Terry continued to push me up Whitetop where I had at least one fall and the only real standout thing was thinking we might have to fight a deer. Seriously, the deer seemed to attempt to stand its ground in the middle of the trail. It was not long after this that a burst of energy hit me and I started to run more and more. I made longer pushes and before too long I was at the top and we could see the lights of the Whitetop Depot.
There we found a Star Wars themed aid station playing John William’s greatest hits. Brian and Erin had rejoined them after an afternoon off and they had hot soup for me. They also told me that I was 3-minutes ahead of pace, something that I did not expect to hear. I kicked off my shoes to expose a horror show of blisters. Normally, I don’t get blisters but I guess 66+ miles will do that to you.
Brian went straight into medic mode and started lancing the blisters with a safety pin and patching my feet up with moleskin. All while Josh stood over him assessing his work in true Non-Commissioned Officer (NCO) fashion. With my feet patched up, they put my socks on and then struggle to squeeze my swollen feet into a fresh pare of Altra Lone Peak 3.0’s. The laces were way too short and Josh struggled to tie them. I worried about Terry who was both getting cold and tightening up. Once my shoes were on we hit the trail to finish this damn race.
It’s 3.4 miles to Green Cove from Whitetop but for some reason I thought it was only 2 to 2.5-miles away. It was all downhill so I found myself pushing as hard as possible. I told Terry that I didn’t want to rest until we hit Green Cove. H agreed and this had to be my best push of the night. While I did have to stop once or twice, I still was moving at a sub 10-minute mile pace.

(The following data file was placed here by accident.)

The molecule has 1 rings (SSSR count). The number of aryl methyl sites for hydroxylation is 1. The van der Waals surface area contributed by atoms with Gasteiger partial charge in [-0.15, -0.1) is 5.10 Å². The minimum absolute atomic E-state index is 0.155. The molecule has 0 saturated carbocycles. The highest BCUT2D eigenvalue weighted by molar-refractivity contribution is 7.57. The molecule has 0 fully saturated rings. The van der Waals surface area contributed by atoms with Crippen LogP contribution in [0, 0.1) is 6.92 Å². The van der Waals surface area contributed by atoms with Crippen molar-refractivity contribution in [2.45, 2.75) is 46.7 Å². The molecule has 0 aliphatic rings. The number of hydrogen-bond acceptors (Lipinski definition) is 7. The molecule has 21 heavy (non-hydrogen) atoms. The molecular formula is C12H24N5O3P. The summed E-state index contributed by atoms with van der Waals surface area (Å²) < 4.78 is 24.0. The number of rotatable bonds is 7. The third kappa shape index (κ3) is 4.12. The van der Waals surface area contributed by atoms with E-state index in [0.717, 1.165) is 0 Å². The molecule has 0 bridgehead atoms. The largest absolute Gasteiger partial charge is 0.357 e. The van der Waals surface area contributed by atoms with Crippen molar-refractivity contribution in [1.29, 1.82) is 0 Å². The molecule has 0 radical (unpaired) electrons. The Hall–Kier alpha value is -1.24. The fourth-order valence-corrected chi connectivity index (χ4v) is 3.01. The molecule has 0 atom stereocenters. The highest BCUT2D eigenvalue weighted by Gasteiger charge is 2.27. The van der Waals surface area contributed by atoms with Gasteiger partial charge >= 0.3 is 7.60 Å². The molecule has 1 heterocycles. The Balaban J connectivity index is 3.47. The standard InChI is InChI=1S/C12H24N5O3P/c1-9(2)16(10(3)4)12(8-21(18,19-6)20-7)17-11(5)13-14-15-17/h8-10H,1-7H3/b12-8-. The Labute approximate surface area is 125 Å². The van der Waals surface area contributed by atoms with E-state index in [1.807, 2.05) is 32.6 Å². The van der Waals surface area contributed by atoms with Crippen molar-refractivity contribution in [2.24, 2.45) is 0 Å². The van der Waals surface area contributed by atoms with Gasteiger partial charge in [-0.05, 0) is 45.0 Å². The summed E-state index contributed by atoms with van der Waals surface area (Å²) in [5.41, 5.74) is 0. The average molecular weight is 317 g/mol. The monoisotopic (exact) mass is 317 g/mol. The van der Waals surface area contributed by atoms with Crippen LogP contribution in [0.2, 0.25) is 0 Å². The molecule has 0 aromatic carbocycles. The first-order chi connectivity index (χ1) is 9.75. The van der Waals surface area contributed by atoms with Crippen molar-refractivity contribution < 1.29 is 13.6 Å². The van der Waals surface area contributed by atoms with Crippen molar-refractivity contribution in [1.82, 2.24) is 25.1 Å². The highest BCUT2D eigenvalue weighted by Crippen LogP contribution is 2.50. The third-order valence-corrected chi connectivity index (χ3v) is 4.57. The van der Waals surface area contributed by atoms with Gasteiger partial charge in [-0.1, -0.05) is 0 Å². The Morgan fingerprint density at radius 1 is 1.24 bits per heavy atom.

After passing Green Cove, I came up with a new run plan; we would run from trestle to trestle and then walk the trestles. This plan wasn’t fool proof since some trestles were very short and also the distance between trestles greatly varied. It did make a good motivating factor though and kept me moving.
I reached Taylor Valley with 7-minutes to spare and it was time to switch out pacers. I was reinvigorated, after eating some more food and topping off bottles, I headed back out with Josh.
The trail flattened out a bit and it was harder for me to maintain speed while running. I tried to keep my trestle-to-trestle plan going, but as I neared the 80-mile mark, it was harder to maintain. Josh kept me going and we felt pretty good. The seven miles back to Damascus did not seem too bad in retrospect.
Once I reached Damascus, I was feeling tired and cold, so I went into the aid station looking for soup. Once a volunteer got me soup I sat on a chair near the fire and ate it. While I was 15 minutes ahead of schedule, I should not have sat that long as my legs started seizing up. As I returned to the course, I knew sitting down had been a major mistake. I was stiff and it was hard to get more than a moderate shuffle out of me.
My 7-miles of hell that separated Damascus from Alvarado Station was next. I shuffled through people’s lawns and eventually away from the woods. My shuffle walk felt painfully slow and the slight gains in elevation felt like massive hills. I became so fixed at on getting to Alvarado Station so I could check it off the list all while feeling very bad. It was 90-miles in that I will say I felt defeated and was seriously considering quitting, but I had no reason quit. I had all the time in the world.